NEW YORK -- Now that the dust (and ricin) have settled from Sunday's "Breaking Bad" finale, it's worth considering what makes a drama series' exit good or bad.
As much as fans may miss "Breaking Bad," they were able to bid farewell satisfied that it met its obligations at the end no less than it did every week from the first episode.
"Breaking Bad" left the air with a finale that stands alongside the best ever, inventively tying up five seasons of narrative loose ends.
Now what about a bad finale? Easy: "Dexter," which aired the week before.
It was disappointing, full of holes and a disservice to a series that, against all odds, managed to make a sociopathic serial killer attractive and believable to viewers for eight slice-and-dice seasons. The finale was a contrivance meant to drag the series to the finish line. In only that respect did it succeed.
But not every worthwhile series even gets a finale.
In 2010, "Law & Order" concluded after 20 seasons and some 450 episodes missing a proper goodbye or opportunity for closure. Though it was largely episodic, without the serialized through-line many dramas trade on epically, "Law & Order" and its viewers were denied the ceremony they were due at the end.
Similarly, "Deadwood" fans still grouse that HBO pulled the plug in 2006 after its three seasons with no finale or, despite vague promises by the network, a movie that could wrap up this rich, complex frontier saga.
The finale for "House," though hardly at the level of best-ever, did right by this medical series when it aired in 2012 after an eight-season run. The quirky, pill-popping Dr. House was facing jail for a prank gone wrong as well as the demise of his cancer-ridden best friend. He faked his own death to evade arrest, then he and Wilson rode into the sunset on their motorcycles. The perfect getaway. The perfect ending.
No finale was more wickedly perfect than that of "The Shield," aired in 2008. Detective Vic Mackey, its brutish anti-hero, received a fate worse than death or any prison term: the loss of authority as well as his family into witness protection, and a desk job as part of his immunity agreement.
Not only an honest tear-jerker, the finale of "Six Feet Under" in 2005 was flawlessly in sync with the series' sensibility. A drama about a funeral home, it had been a five-season meditation on life and death. Fittingly, the finale tracked the life and eventual death of its family of characters. The moral was clear and beautifully drawn: No one is immune.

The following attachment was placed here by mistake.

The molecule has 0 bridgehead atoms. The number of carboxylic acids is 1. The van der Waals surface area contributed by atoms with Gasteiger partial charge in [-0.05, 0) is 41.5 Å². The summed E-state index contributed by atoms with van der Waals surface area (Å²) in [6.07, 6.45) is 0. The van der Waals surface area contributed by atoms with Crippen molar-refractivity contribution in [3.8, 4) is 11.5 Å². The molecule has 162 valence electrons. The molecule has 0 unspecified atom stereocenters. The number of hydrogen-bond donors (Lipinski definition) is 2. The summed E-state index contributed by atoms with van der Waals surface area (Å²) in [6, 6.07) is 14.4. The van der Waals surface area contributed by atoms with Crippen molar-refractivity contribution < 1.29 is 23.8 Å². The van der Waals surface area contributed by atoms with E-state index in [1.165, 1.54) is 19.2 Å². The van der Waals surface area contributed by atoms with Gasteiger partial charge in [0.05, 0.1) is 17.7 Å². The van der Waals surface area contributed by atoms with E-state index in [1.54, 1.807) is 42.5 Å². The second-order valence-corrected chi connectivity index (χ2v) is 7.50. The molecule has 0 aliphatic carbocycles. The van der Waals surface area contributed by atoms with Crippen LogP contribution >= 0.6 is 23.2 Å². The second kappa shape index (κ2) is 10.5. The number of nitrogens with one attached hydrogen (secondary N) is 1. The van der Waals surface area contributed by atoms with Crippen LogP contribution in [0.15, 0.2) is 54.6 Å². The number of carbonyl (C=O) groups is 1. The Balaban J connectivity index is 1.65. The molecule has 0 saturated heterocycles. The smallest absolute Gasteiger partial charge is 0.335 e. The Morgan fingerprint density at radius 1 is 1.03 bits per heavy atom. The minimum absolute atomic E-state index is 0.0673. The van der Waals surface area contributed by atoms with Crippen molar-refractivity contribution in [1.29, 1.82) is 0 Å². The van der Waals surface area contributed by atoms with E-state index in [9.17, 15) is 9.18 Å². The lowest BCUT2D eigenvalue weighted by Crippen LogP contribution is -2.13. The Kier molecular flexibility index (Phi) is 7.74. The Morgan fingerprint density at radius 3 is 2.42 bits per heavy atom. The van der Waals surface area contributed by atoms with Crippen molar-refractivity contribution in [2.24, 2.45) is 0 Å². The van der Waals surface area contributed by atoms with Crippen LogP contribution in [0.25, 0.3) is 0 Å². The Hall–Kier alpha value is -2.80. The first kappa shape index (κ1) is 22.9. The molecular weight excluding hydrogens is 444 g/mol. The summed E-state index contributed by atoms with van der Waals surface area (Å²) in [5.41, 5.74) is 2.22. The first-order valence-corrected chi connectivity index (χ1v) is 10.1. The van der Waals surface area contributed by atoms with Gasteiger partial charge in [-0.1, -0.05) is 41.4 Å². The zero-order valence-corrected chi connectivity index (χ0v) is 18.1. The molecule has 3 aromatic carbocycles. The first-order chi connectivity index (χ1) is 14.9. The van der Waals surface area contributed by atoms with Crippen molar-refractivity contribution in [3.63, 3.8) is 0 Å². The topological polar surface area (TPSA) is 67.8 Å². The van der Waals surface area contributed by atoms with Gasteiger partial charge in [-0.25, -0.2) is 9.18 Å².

Or course, some finales leave viewers scratching their heads as much as nodding them with pleasure. After six seasons and 120 episodes, "Lost" left the air in 2010 with a rapturous close that provided more comfort and inspiration than hard answers. For one last time, viewers were obliged to get lost in the many dimensions of "Lost," and did. On its own oblique terms, it worked.
But there was no more jaw-dropping finish to a show than that of "St. Elsewhere," a pioneering, often mordantly funny hospital drama a quarter-century ago. On the night of May 25, 1988, viewers learned that the series' entire six-season run had been a figment of an autistic child's imagination. His snow globe containing a toy replica of the hospital was seen in the series' final shot.
If that ending fueled debate, its scale and intensity was nothing compared to the uproar after "The Sopranos" cut to black in June 2007.
An argument can still be sparked among "Sopranos" fans over What That Ending Meant:
Was the nervous implication (that Tony Soprano was about to be whacked as he dined with his family in a local restaurant) carried out after the screen went dark? Or had Tony, glancing up, just been acknowledging his daughter Meadow's entrance?
Was the scene one of brilliant ambiguity (life goes on, whether or not TV keeps showing it to viewers), or a screwing-around-with-the-audience cop-out?
After all this time, no resolution has ever been arrived at, while, ever since that historic blackout, conflicting views have only hardened. "The Sopranos" got flack (and praise) for an inconclusive ending, and still does. The furious debate proves how good it was.
"Breaking Bad" (a vastly different show in nearly every way) chose a different kind of ending: Display the complete puzzle with the pieces all in place, letting viewers at last see everything with clarity.
Good finales are recalled and spur conversation for years, as that of "Breaking Bad" is likely to do.
Meanwhile, future finales are eagerly awaited, long before viewers are ready to turn loose of the series.
For instance, "Mad Men": What will be Don Draper's destiny? We've got two years to wonder.